Or, Forgiveness: Epilogue
“So let me get this straight. You were kidnapped, imprisoned, then abused by your rescuer?” Maureen summarized.
I wanted to prove her wrong. I had to show her that it wasn’t quite like that. She mustn’t reduce my smart, worldly parents to such shocking terms. But as I searched unsuccessfully for proof to support my feelings, I had to accept that she was right. Being flown first class to the best schools in the world does not change these facts.
My mother left my dad just before my ninth birthday. She dropped me off with friends who were instructed not to let me go outside, then disappeared. After a week or two, I was taken to an uncle’s home where I was locked in a room. Suddenly and unexpectedly, my dad walked in. I was thrilled to return home with him! That is, until he moved his girlfriend in.
One weekend many years ago, I experienced a series of unusual coincidences that led to meeting a woman who told me that my mother (who was already dead) was present and wanted me to know that she was sorry for the way she had treated me. But that treatment had helped me become strong and independent. Apparently, I was never meant to stay within the family and community into which I had been born. My mother’s behavior had helped set me on my life’s path of going away.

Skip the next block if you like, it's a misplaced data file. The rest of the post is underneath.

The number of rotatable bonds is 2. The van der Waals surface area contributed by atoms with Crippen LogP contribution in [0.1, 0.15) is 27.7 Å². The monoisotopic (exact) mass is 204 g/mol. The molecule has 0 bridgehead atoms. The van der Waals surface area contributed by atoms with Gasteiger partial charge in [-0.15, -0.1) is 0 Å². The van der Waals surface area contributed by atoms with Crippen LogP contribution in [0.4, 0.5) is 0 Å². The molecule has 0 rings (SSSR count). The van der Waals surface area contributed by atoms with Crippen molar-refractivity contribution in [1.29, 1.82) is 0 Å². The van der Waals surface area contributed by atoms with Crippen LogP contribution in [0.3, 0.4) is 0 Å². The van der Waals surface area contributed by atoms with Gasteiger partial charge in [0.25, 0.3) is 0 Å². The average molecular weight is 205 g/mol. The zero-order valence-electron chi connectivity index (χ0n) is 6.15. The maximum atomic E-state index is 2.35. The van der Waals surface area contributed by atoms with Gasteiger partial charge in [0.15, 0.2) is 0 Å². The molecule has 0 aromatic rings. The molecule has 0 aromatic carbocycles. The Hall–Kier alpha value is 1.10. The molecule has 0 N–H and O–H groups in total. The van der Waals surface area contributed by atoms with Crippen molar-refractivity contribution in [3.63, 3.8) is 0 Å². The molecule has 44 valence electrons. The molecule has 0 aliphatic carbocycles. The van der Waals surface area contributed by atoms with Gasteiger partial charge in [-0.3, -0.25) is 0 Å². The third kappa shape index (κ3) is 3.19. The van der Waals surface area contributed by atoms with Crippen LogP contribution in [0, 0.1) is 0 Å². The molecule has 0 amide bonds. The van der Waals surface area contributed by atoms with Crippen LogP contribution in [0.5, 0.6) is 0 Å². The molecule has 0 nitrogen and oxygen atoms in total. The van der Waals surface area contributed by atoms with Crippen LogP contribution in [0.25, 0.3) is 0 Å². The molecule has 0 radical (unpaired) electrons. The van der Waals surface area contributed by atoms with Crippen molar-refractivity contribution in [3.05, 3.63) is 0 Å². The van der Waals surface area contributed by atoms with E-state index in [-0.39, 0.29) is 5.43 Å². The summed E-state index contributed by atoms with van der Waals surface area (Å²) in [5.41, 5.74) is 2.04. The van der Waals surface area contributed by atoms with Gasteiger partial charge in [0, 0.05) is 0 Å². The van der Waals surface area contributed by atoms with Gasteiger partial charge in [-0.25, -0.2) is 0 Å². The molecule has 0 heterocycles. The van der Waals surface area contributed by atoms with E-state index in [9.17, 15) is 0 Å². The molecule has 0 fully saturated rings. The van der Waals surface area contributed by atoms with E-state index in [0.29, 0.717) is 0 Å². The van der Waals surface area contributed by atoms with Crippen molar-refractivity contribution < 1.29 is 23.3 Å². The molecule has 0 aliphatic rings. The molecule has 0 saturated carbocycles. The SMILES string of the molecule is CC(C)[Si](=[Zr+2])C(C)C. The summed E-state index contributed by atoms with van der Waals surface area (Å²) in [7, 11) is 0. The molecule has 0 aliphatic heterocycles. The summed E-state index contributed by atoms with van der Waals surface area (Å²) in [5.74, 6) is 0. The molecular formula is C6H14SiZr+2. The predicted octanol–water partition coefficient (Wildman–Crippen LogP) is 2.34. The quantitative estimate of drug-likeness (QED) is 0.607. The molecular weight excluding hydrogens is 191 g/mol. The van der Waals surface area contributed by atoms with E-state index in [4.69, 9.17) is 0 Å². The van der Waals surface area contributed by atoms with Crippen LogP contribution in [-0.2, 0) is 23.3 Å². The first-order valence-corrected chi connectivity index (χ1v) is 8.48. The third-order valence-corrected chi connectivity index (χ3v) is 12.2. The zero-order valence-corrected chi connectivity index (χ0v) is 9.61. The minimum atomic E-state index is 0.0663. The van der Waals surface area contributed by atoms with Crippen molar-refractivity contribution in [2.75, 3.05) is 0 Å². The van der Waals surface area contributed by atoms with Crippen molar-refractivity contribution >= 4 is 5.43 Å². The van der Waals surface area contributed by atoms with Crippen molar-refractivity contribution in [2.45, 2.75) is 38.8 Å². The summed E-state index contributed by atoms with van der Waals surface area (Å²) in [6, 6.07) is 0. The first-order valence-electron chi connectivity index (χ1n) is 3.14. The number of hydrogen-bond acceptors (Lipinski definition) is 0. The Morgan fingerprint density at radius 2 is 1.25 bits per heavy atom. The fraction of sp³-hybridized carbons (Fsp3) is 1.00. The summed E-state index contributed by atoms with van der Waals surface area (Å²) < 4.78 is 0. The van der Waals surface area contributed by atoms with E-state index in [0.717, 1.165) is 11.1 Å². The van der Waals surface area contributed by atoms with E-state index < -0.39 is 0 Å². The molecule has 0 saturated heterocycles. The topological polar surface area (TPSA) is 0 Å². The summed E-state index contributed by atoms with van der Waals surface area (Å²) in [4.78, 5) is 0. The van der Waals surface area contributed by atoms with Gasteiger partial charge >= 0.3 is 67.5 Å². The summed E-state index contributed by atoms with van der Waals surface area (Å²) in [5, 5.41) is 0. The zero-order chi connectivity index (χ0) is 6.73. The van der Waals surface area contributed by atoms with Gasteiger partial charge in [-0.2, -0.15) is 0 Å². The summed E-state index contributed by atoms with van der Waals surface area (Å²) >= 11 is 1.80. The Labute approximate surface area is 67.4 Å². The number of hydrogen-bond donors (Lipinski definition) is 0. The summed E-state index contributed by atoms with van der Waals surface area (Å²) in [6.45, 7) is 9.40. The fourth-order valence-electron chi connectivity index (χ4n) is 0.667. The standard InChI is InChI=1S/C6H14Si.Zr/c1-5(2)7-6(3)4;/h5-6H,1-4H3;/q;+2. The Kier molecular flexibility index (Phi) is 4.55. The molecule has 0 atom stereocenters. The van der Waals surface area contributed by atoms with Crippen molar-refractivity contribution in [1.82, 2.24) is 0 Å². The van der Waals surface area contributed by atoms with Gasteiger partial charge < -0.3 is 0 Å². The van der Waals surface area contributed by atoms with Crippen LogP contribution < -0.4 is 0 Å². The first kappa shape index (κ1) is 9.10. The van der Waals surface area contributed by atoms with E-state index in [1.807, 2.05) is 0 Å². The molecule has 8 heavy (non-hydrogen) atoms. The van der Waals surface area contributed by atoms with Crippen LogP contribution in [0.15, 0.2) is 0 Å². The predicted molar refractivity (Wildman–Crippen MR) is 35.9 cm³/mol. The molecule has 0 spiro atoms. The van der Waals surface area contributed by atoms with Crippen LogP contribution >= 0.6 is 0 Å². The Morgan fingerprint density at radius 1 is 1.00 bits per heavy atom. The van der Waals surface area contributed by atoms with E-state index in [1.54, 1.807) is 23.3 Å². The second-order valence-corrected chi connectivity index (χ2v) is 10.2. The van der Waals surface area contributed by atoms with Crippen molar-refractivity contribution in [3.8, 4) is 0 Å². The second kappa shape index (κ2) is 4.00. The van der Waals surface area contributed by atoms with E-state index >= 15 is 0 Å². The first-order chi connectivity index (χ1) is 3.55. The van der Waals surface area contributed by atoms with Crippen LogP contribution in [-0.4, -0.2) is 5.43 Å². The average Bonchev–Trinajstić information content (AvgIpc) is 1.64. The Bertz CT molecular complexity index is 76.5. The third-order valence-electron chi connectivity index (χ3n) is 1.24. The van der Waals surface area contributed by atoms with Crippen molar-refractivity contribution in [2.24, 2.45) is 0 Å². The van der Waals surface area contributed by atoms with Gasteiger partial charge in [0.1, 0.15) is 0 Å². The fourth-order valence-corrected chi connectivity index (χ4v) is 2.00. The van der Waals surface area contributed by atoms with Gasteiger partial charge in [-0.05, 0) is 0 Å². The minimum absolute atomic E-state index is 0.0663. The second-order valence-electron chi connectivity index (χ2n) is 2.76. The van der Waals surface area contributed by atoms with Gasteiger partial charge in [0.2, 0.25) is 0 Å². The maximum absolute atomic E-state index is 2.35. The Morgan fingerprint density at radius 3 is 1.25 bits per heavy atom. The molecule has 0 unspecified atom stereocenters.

Now as I work to heal from Chronic Fatigue, spiritually and physically, a wider picture is emerging. Many of my childhood experiences acted as triggers for severe Chronic Fatigue. Yet, I’ve come to believe that my healing experience is central to my life’s journey. I’m convinced that the bridge from damaged to whole is forgiveness. And I’m learning that wholeness is not perfection. My spiritual health lies in accepting my own imperfections.
In the past I was often turned off by the popular definition of forgiveness which I perceived as requiring one to act as though the offending event never happened. If you’re pretending it never happened then you don’t even get to learn from it which seems impractical, even harmful. Then I read A New Earth by Eckhart Tolle and his words on forgiveness actually made sense to me:
At times you may have to take practical steps to protect yourself from deeply unconscious people. This you can do without making them into enemies. Your greatest protection, however, is being conscious. Somebody becomes an enemy if you personalize the unconsciousness that is the ego. Non-reaction is not weakness but strength. Another word for non-reaction is forgiveness. To forgive is to overlook, or rather to look through. You look through the ego to the sanity that is in every human being as his or her essence.
Tolle describes the ego as identification with physical, thought and emotional forms or structures, leading to a lack of awareness of one’s connectedness with the formless whole. He suggests watching the news on television or reading a history book to find out what we create when the delusion of separateness governs whatever we think, say or do.